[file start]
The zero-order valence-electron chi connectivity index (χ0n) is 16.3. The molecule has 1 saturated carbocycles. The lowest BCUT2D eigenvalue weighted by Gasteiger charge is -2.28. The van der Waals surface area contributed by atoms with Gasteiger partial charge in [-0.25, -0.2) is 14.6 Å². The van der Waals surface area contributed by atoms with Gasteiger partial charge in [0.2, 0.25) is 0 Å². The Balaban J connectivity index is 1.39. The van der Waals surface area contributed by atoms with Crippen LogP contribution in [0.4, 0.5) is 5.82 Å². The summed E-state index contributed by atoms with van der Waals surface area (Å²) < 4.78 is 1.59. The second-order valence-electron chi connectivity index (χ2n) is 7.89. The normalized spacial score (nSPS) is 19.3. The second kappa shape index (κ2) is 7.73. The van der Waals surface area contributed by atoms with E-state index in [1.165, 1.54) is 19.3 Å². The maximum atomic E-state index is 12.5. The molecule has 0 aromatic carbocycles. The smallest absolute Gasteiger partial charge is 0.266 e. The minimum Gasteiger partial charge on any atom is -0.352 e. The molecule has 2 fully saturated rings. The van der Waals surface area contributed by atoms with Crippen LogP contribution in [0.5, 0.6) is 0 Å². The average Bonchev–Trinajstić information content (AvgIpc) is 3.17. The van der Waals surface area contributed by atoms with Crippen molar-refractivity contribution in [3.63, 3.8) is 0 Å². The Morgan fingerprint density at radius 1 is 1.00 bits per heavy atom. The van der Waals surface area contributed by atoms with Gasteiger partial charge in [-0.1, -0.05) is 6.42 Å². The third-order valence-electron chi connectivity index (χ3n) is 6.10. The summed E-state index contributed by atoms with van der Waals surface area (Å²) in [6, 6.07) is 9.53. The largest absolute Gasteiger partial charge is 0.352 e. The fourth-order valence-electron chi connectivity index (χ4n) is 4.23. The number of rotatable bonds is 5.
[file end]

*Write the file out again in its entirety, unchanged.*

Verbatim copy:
The zero-order valence-electron chi connectivity index (χ0n) is 16.3. The molecule has 1 saturated carbocycles. The lowest BCUT2D eigenvalue weighted by Gasteiger charge is -2.28. The van der Waals surface area contributed by atoms with Gasteiger partial charge in [-0.25, -0.2) is 14.6 Å². The van der Waals surface area contributed by atoms with Gasteiger partial charge in [0.2, 0.25) is 0 Å². The Balaban J connectivity index is 1.39. The van der Waals surface area contributed by atoms with Crippen LogP contribution in [0.4, 0.5) is 5.82 Å². The summed E-state index contributed by atoms with van der Waals surface area (Å²) < 4.78 is 1.59. The second-order valence-electron chi connectivity index (χ2n) is 7.89. The normalized spacial score (nSPS) is 19.3. The second kappa shape index (κ2) is 7.73. The van der Waals surface area contributed by atoms with E-state index in [1.165, 1.54) is 19.3 Å². The maximum atomic E-state index is 12.5. The molecule has 0 aromatic carbocycles. The smallest absolute Gasteiger partial charge is 0.266 e. The minimum Gasteiger partial charge on any atom is -0.352 e. The molecule has 2 fully saturated rings. The van der Waals surface area contributed by atoms with Crippen LogP contribution in [0.5, 0.6) is 0 Å². The average Bonchev–Trinajstić information content (AvgIpc) is 3.17. The van der Waals surface area contributed by atoms with Crippen molar-refractivity contribution in [3.63, 3.8) is 0 Å². The Morgan fingerprint density at radius 1 is 1.00 bits per heavy atom. The van der Waals surface area contributed by atoms with Gasteiger partial charge in [-0.1, -0.05) is 6.42 Å². The third-order valence-electron chi connectivity index (χ3n) is 6.10. The summed E-state index contributed by atoms with van der Waals surface area (Å²) in [6, 6.07) is 9.53. The largest absolute Gasteiger partial charge is 0.352 e. The fourth-order valence-electron chi connectivity index (χ4n) is 4.23. The number of rotatable bonds is 5.